Threat Explorer

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VBS.Loding.A@mm

VBS.Loding.A@mm

Discovered:
15 August 2001
Updated:
13 February 2007
Also Known As:
VBS/Loding.A@mm

VBS.Loding.A@mm is a script which uses an exploit to run arbitrary code. It contains instructions to send email using Microsoft Outlook. The email message contains a link that would have downloaded a virus; however, the page that it linked to has been closed.

The email message is in the following format:

Subject: Computer Secrets !
Message: If you are using Win9x/Me, visit the following page will upgrade your pc performance. If you are not using Win9x/Me or don't want to upgrade your pc, only forward this page to your friends. Maybe your friends need it. <dead link>

If you clicked the link (while it was still active), it would have gone the Web page and run the script, which would have perpetuated itself.



Additional precautions that you can take:
  • If you are using Norton AntiVirus 2002, which includes Script Blocking, make sure that Script Blocking is enabled (the default).
  • If you are using Norton AntiVirus 2001, a free program update that includes Script Blocking is available. Please run LiveUpdate to obtain this.
  • For earlier versions of Norton AntiVirus, SARC offers a tool to disable the Windows Scripting Host.


Antivirus Protection Dates

  • Initial Rapid Release version 16 August 2001
  • Latest Rapid Release version 28 September 2010 revision 054
  • Initial Daily Certified version 16 August 2001
  • Latest Daily Certified version 28 September 2010 revision 036
  • Initial Weekly Certified release date pending
Click here for a more detailed description of Rapid Release and Daily Certified virus definitions.

The script uses a vulnerability in Java VM to run its code. The vulnerability affects only Internet Explorer.

Microsoft has a patch released to address this vulnerability: FIX: Java Security Issue Allows Access to ActiveX Controls , Article ID: Q275609.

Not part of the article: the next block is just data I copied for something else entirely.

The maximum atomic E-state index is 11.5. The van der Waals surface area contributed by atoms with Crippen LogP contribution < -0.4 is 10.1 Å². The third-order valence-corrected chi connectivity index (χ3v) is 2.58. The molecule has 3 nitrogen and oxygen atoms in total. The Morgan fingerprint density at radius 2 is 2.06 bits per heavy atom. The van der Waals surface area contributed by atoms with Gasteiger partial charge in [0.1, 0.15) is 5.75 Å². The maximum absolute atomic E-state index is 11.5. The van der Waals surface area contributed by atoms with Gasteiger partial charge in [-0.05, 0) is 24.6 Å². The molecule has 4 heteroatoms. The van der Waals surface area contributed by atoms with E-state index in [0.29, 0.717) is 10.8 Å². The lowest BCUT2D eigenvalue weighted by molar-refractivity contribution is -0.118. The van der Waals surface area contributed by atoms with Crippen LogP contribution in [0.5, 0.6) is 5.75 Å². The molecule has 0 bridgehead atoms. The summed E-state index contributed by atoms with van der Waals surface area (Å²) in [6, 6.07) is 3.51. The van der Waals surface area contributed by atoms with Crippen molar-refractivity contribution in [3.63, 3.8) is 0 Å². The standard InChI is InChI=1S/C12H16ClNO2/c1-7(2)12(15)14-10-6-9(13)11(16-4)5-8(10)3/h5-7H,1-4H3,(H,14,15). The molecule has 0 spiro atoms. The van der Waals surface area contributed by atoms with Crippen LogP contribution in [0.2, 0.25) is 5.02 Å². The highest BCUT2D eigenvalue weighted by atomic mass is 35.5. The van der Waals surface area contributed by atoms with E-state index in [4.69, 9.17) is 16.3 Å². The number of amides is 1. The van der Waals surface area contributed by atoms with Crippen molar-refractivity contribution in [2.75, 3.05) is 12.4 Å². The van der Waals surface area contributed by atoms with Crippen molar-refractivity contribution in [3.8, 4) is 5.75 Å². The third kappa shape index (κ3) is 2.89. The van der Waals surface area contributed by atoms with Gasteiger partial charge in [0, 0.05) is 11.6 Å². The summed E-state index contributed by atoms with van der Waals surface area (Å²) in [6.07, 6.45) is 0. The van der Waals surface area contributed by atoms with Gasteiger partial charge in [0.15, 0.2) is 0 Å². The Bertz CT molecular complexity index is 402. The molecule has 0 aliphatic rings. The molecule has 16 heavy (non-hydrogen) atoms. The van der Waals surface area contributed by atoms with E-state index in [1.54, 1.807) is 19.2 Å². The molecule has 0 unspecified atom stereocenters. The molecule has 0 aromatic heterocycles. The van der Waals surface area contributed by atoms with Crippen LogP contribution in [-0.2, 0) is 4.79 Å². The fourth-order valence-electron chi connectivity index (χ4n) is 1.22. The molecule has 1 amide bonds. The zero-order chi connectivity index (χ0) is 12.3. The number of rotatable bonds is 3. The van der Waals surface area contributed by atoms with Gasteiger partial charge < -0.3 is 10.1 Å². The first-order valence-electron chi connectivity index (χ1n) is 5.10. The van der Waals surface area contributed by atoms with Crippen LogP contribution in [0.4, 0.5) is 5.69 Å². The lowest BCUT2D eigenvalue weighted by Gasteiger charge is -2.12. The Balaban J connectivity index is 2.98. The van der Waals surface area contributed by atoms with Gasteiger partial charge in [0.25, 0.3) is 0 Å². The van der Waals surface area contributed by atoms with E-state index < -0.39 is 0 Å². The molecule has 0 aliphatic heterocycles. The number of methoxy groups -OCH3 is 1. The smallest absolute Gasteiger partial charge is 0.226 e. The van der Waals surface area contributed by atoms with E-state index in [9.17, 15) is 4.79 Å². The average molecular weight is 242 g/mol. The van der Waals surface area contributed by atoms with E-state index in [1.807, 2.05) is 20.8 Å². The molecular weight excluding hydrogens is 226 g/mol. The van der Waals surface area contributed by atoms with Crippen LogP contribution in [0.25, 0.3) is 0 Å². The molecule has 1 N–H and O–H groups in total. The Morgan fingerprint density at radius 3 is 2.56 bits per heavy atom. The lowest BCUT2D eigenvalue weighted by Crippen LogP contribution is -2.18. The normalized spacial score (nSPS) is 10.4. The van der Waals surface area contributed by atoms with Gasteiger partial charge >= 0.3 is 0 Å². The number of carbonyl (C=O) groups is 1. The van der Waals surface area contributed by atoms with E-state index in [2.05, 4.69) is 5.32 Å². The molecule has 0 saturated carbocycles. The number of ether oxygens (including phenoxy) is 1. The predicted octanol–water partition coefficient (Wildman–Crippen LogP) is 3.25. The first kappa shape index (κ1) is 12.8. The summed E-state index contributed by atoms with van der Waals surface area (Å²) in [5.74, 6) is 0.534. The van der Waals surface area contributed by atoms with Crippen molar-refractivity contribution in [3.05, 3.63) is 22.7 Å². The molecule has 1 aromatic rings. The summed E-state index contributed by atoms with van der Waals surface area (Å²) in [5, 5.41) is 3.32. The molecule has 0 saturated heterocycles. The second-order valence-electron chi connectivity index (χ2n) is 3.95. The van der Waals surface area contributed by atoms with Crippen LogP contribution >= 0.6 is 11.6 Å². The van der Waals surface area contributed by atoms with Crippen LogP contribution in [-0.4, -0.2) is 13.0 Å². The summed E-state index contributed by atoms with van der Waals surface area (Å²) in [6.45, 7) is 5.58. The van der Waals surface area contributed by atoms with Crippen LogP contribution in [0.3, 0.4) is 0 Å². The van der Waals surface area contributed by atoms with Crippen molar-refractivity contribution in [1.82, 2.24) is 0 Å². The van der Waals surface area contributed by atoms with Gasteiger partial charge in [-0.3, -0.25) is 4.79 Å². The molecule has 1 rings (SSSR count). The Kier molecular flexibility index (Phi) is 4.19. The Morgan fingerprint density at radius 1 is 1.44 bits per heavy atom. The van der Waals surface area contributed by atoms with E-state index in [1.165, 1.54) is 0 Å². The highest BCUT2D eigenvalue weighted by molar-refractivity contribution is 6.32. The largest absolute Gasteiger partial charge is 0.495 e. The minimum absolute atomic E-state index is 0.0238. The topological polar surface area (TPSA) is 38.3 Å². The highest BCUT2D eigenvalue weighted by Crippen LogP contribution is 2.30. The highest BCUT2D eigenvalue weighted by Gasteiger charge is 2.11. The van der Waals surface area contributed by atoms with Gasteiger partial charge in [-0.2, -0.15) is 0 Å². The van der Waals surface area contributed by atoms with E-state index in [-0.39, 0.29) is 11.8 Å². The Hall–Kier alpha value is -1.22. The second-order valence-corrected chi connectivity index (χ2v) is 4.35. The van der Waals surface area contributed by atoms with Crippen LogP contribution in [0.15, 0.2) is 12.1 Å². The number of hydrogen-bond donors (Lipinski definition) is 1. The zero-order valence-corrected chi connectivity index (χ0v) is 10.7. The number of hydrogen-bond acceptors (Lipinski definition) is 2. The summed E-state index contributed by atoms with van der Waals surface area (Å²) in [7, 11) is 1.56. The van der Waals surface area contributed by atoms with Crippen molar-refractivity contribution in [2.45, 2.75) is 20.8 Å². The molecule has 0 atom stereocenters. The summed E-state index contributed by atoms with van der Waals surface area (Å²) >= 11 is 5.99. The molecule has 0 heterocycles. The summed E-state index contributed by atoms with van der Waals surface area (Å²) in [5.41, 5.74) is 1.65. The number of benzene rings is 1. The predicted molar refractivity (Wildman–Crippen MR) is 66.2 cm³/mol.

Recommendations

Symantec Security Response encourages all users and administrators to adhere to the following basic security "best practices":

  • Use a firewall to block all incoming connections from the Internet to services that should not be publicly available. By default, you should deny all incoming connections and only allow services you explicitly want to offer to the outside world.
  • Enforce a password policy. Complex passwords make it difficult to crack password files on compromised computers. This helps to prevent or limit damage when a computer is compromised.
  • Ensure that programs and users of the computer use the lowest level of privileges necessary to complete a task. When prompted for a root or UAC password, ensure that the program asking for administration-level access is a legitimate application.
  • Disable AutoPlay to prevent the automatic launching of executable files on network and removable drives, and disconnect the drives when not required. If write access is not required, enable read-only mode if the option is available.
  • Turn off file sharing if not needed. If file sharing is required, use ACLs and password protection to limit access. Disable anonymous access to shared folders. Grant access only to user accounts with strong passwords to folders that must be shared.
  • Turn off and remove unnecessary services. By default, many operating systems install auxiliary services that are not critical. These services are avenues of attack. If they are removed, threats have less avenues of attack.
  • If a threat exploits one or more network services, disable, or block access to, those services until a patch is applied.
  • Always keep your patch levels up-to-date, especially on computers that host public services and are accessible through the firewall, such as HTTP, FTP, mail, and DNS services.
  • Configure your email server to block or remove email that contains file attachments that are commonly used to spread threats, such as .vbs, .bat, .exe, .pif and .scr files.
  • Isolate compromised computers quickly to prevent threats from spreading further. Perform a forensic analysis and restore the computers using trusted media.
  • Train employees not to open attachments unless they are expecting them. Also, do not execute software that is downloaded from the Internet unless it has been scanned for viruses. Simply visiting a compromised Web site can cause infection if certain browser vulnerabilities are not patched.
  • If Bluetooth is not required for mobile devices, it should be turned off. If you require its use, ensure that the device's visibility is set to "Hidden" so that it cannot be scanned by other Bluetooth devices. If device pairing must be used, ensure that all devices are set to "Unauthorized", requiring authorization for each connection request. Do not accept applications that are unsigned or sent from unknown sources.
  • For further information on the terms used in this document, please refer to the Security Response glossary.

Run LiveUpdate to make sure that you have the most recent virus definitions.
  1. Start Norton AntiVirus (NAV), and run a full system scan. Be sure that NAV is configured to scan all files.
  2. Delete all files that are detected as VBS.Loding.A@mm.


Writeup By: Patrick Nolan